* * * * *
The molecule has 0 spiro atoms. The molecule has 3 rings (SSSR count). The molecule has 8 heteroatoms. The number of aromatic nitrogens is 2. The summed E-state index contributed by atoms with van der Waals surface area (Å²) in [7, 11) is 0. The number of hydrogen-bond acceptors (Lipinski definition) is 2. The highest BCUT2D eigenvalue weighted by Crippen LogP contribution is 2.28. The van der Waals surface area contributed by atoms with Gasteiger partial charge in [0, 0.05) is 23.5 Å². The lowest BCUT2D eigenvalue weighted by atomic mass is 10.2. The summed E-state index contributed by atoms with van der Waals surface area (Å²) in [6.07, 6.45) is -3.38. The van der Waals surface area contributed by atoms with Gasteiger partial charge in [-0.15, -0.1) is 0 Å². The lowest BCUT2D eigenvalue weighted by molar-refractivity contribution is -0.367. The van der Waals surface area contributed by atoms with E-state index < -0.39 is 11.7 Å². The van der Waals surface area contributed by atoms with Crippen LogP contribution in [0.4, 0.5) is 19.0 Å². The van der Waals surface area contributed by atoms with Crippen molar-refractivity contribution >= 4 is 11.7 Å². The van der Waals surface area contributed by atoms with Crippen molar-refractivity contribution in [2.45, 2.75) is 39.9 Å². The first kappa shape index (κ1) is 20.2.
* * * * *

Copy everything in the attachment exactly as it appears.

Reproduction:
The molecule has 0 spiro atoms. The molecule has 3 rings (SSSR count). The molecule has 8 heteroatoms. The number of aromatic nitrogens is 2. The summed E-state index contributed by atoms with van der Waals surface area (Å²) in [7, 11) is 0. The number of hydrogen-bond acceptors (Lipinski definition) is 2. The highest BCUT2D eigenvalue weighted by Crippen LogP contribution is 2.28. The van der Waals surface area contributed by atoms with Gasteiger partial charge in [0, 0.05) is 23.5 Å². The lowest BCUT2D eigenvalue weighted by atomic mass is 10.2. The summed E-state index contributed by atoms with van der Waals surface area (Å²) in [6.07, 6.45) is -3.38. The van der Waals surface area contributed by atoms with Gasteiger partial charge in [-0.15, -0.1) is 0 Å². The lowest BCUT2D eigenvalue weighted by molar-refractivity contribution is -0.367. The van der Waals surface area contributed by atoms with E-state index < -0.39 is 11.7 Å². The van der Waals surface area contributed by atoms with Crippen LogP contribution in [0.4, 0.5) is 19.0 Å². The van der Waals surface area contributed by atoms with Crippen molar-refractivity contribution >= 4 is 11.7 Å². The van der Waals surface area contributed by atoms with Crippen molar-refractivity contribution in [2.45, 2.75) is 39.9 Å². The first kappa shape index (κ1) is 20.2.